- $22.3 million for the Partner Up! Program, which has helped support employers in purchasing child care spots for their employees at existing regulated child care providers across the state. A portion of this investment redirects the $15 million that the 2023-25 budget placed in the Joint Finance Committee supplemental appropriation for the purposes of grants to child care providers. As of March 2023, 220 businesses have enrolled in Partner Up!, securing slots for over 1,200 kids across Wisconsin.
Creating a Paid Family and Medical Leave Program
As the governor proposed in his 2023-25 biennial budget proposal, Gov. Evers is again proposing creating a first-of-its-kind Wisconsin Paid Family and Medical Leave Act (FMLA) Program administered by the Wisconsin Department of Workforce Development (DWD). According to a Marquette Law Poll, 73 percent of Wisconsin voters, including 62 percent of Republicans, support requiring businesses to provide paid leave for new parents.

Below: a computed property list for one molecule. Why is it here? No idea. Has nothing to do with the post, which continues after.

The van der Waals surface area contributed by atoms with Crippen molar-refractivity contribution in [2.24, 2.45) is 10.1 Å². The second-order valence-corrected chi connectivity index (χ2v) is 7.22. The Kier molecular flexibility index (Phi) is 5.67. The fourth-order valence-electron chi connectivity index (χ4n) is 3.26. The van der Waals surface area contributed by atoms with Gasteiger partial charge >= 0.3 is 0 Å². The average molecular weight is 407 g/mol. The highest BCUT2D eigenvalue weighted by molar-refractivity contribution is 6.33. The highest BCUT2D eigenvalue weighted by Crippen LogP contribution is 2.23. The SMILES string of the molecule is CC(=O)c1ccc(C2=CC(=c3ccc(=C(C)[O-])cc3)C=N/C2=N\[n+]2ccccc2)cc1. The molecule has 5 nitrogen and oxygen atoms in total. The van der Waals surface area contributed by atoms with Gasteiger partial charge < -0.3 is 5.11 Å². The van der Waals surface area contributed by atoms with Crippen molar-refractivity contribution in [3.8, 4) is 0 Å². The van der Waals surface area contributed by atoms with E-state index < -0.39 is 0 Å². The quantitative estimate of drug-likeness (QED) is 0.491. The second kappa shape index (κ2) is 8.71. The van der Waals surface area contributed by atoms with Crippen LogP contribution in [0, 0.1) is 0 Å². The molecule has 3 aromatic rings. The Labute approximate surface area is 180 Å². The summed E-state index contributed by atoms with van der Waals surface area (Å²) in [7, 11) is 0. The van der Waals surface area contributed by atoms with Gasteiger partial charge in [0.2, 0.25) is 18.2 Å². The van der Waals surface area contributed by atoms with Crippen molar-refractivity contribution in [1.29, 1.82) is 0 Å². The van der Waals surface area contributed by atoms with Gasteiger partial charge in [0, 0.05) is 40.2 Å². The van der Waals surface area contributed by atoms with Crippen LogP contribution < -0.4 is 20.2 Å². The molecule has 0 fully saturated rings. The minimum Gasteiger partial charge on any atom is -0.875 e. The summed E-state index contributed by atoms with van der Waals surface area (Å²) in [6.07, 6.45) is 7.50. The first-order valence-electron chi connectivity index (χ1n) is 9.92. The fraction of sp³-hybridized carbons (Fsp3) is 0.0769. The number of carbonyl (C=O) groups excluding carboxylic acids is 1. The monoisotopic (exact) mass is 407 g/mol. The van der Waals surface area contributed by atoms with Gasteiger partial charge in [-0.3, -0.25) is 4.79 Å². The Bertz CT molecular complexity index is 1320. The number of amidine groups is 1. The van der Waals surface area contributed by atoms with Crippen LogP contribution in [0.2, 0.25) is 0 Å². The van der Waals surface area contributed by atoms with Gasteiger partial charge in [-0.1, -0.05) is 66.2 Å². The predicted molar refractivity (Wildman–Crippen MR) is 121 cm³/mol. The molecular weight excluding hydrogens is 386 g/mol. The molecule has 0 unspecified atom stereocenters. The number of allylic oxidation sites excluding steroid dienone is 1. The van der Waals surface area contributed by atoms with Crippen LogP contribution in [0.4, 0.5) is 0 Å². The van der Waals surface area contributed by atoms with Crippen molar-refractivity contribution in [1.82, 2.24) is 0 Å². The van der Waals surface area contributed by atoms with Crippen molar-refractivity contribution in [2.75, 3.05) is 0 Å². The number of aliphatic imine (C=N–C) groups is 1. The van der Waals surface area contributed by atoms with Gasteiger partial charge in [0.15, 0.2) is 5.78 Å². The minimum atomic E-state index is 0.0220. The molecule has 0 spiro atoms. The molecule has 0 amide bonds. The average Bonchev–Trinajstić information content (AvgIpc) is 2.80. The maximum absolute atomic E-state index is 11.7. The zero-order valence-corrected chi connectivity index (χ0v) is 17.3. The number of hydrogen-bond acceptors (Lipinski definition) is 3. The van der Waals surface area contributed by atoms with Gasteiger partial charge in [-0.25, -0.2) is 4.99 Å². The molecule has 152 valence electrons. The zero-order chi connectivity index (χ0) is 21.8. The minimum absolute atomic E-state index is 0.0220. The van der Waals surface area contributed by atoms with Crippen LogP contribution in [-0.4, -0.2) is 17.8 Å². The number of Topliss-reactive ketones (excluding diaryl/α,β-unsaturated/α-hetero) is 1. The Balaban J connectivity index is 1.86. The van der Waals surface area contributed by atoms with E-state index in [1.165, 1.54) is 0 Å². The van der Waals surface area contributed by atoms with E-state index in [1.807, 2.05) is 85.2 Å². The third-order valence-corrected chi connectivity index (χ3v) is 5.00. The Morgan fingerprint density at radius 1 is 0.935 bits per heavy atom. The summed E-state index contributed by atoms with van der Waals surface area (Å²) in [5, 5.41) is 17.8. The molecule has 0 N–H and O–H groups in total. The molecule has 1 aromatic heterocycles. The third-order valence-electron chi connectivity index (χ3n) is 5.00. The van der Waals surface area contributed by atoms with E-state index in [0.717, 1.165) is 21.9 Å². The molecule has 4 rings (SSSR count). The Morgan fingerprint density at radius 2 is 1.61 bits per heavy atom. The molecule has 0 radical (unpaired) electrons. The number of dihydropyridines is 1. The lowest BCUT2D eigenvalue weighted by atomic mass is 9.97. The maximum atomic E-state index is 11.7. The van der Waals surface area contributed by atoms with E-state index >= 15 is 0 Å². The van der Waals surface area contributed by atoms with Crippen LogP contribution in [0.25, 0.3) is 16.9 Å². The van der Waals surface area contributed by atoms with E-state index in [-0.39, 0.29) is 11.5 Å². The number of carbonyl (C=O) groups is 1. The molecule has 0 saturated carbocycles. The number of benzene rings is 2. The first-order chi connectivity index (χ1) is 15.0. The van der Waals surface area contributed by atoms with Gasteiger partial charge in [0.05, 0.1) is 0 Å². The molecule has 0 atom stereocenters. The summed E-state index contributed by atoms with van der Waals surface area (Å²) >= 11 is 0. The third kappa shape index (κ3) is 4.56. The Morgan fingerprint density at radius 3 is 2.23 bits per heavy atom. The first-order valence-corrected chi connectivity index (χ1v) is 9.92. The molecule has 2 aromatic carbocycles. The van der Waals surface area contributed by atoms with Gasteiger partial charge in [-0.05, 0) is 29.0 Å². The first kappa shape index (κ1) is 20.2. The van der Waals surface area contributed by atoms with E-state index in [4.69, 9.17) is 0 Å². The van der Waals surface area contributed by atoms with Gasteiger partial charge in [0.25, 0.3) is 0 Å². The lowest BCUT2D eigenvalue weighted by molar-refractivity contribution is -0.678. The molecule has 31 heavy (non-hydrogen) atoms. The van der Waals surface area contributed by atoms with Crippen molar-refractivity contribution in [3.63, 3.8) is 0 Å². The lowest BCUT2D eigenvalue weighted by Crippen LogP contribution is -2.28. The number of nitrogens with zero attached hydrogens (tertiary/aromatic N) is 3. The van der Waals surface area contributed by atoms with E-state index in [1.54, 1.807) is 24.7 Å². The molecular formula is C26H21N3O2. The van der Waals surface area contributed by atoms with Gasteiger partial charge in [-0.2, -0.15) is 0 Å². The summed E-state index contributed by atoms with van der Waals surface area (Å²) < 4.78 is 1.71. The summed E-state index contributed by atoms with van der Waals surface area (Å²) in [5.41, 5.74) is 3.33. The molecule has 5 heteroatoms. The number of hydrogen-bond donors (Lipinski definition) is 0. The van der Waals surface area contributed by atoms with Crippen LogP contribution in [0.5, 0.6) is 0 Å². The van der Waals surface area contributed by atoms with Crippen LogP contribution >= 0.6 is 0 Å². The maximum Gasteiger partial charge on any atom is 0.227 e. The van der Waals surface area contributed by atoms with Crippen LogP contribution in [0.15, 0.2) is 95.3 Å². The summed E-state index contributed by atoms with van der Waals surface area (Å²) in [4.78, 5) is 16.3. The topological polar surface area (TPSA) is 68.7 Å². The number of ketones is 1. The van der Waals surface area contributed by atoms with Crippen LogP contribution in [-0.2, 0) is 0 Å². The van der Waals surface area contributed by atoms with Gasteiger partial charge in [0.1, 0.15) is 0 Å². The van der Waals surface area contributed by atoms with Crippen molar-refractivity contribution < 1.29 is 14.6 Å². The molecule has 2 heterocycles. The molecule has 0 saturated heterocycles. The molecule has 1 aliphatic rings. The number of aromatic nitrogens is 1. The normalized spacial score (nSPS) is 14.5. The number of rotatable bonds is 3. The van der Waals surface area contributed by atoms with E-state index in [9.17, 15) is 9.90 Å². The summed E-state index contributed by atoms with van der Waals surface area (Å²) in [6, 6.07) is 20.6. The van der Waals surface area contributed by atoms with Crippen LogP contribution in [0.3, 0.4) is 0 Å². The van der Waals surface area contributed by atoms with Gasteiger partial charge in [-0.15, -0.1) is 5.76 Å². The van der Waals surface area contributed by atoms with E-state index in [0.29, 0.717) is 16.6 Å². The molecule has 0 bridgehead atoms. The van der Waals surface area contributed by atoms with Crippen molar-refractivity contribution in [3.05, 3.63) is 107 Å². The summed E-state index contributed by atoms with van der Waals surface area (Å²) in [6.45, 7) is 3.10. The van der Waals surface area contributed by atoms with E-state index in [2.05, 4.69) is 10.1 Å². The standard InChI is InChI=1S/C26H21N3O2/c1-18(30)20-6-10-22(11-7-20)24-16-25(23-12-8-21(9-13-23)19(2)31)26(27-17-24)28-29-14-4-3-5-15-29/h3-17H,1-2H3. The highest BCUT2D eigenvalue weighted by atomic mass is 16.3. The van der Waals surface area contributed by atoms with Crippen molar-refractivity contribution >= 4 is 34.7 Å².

Under the paid FMLA Program, workers will be eligible for 12 weeks of leave beginning Jan. 1, 2025. This program will be self-sustaining by 2026, and benefits will be funded through payroll contributions shared equally by an employer and an employee, much like the current Unemployment Insurance system. In order to launch the program expeditiously, the governor’s plan infuses the new benefit and administration trust fund with a transfer of $243.4 million. Employers with fewer than 50 employees would be able to opt-in to the program.
The governor’s proposal also expands eligibility for workers to use family and medical leave, paid or not, to include deployment of a spouse or child and an unforeseen or unexpected closure of a school or child care facility, among other modifications.
Investing in Higher Education